Ignatius began his career as a very tough and gallant young Spaniard. He was clever and dexterous and inspired by a passion for pluck, hardihood, and rather showy glory. His love affairs were free and picturesque. In 1521 the French took the town of Pampeluna in Spain from the Emperor Charles V, and Ignatius was one of the defenders. His legs were smashed by a cannon-ball, and he was taken prisoner. One leg was badly set and had to be broken again, and these painful and complex operations nearly cost him his life.
Britain, France, and Spain in America, 1750
Our Secretary of the Navy, Mr. Long, lost no time in sending a despatch to Commodore Dewey,—who was in command of an American fleet of six war-vessels at Hong-Kong,—directing him to proceed at once to the Philippine Islands and capture or destroy the Spanish fleet stationed there.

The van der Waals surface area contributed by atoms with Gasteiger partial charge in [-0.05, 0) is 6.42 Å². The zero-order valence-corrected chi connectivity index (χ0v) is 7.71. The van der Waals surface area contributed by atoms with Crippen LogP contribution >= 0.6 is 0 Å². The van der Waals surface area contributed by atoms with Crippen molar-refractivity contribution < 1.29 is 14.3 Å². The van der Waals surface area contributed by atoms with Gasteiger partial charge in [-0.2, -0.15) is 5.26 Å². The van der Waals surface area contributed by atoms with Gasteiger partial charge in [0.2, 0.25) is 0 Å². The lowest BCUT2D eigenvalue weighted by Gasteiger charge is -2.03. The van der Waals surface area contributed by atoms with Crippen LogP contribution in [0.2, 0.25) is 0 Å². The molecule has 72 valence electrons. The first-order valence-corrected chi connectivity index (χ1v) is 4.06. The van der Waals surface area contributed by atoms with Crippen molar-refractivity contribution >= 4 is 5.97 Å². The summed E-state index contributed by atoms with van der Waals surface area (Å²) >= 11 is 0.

Two days later Commodore Dewey's fleet was steaming southward toward Manila Bay, in search of the Spanish squadron of ten war-vessels and two torpedo-boats. It was extremely important that these ships of war should be captured or destroyed before they could make their way to our Pacific coast and attack American cities